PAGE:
In the years since I launched into my writing career, being green, not knowing how this whole thing worked, I’ve learned a lot. I’ve learned how to be patient with feedback and take it to heart. There’s no easy way to admit when you’re wrong, just dead wrong. I’ve had to do that and go back to the drawing (writing) board often. It’s a character building experience. The more you write, the better you get (in theory), and the more you stay focused on the structure, the easier it is to not make so many mistakes in the first place.
Speaking of taking shape, I’ve also learned an enormous amount about making my own book covers. I’ve designed and redesigned them over the years and there’s been an evolution. At first, I relied on the talents of people I paid. Recently I hit a new level of understanding in design (thanks to the help of people over at kboards, with keen eyes, and generous feedback) and have taken that to new levels. I’m going to work hard to continue taking artwork (in written and visual form) to new levels.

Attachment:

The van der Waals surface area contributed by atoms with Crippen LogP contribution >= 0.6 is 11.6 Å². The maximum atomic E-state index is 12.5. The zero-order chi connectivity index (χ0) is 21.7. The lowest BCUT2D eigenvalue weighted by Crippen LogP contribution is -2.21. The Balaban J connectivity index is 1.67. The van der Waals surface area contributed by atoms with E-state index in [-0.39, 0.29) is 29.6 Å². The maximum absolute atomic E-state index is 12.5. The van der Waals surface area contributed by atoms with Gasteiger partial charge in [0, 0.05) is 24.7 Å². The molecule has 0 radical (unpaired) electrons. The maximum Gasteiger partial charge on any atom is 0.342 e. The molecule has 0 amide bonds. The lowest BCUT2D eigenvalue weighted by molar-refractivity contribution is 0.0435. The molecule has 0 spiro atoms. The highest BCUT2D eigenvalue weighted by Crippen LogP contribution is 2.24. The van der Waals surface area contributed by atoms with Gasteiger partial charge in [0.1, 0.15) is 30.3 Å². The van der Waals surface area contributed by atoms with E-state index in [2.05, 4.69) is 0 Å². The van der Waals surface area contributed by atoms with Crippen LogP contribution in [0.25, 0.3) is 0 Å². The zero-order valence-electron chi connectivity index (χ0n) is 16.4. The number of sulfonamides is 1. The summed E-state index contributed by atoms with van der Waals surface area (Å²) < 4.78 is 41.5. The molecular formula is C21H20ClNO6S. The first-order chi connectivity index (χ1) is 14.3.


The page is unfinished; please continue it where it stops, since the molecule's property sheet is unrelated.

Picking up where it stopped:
I’ll keep you up to date as I get nearer to pushing the publish buttons on the 3rd and final installment of the Owen Hunter Series PREVAIL. And keep a lookout for my new book The Wizard & The Jewel due to be out late summer or mid-Autumn.
With each post, we’ve been trying to see how we can spark a conversation. And not just how, but what type of conversation. It’s been an experiment, this virtual world. An experiment of riches and of failures. We’ve agreed and quarreled. We’ve touched on issues and shied away from them. Each day more and more people share their point of view, their perspective, their ideas. Everyone says what is correct from their perspective, from their angle of view, and it isn’t always right.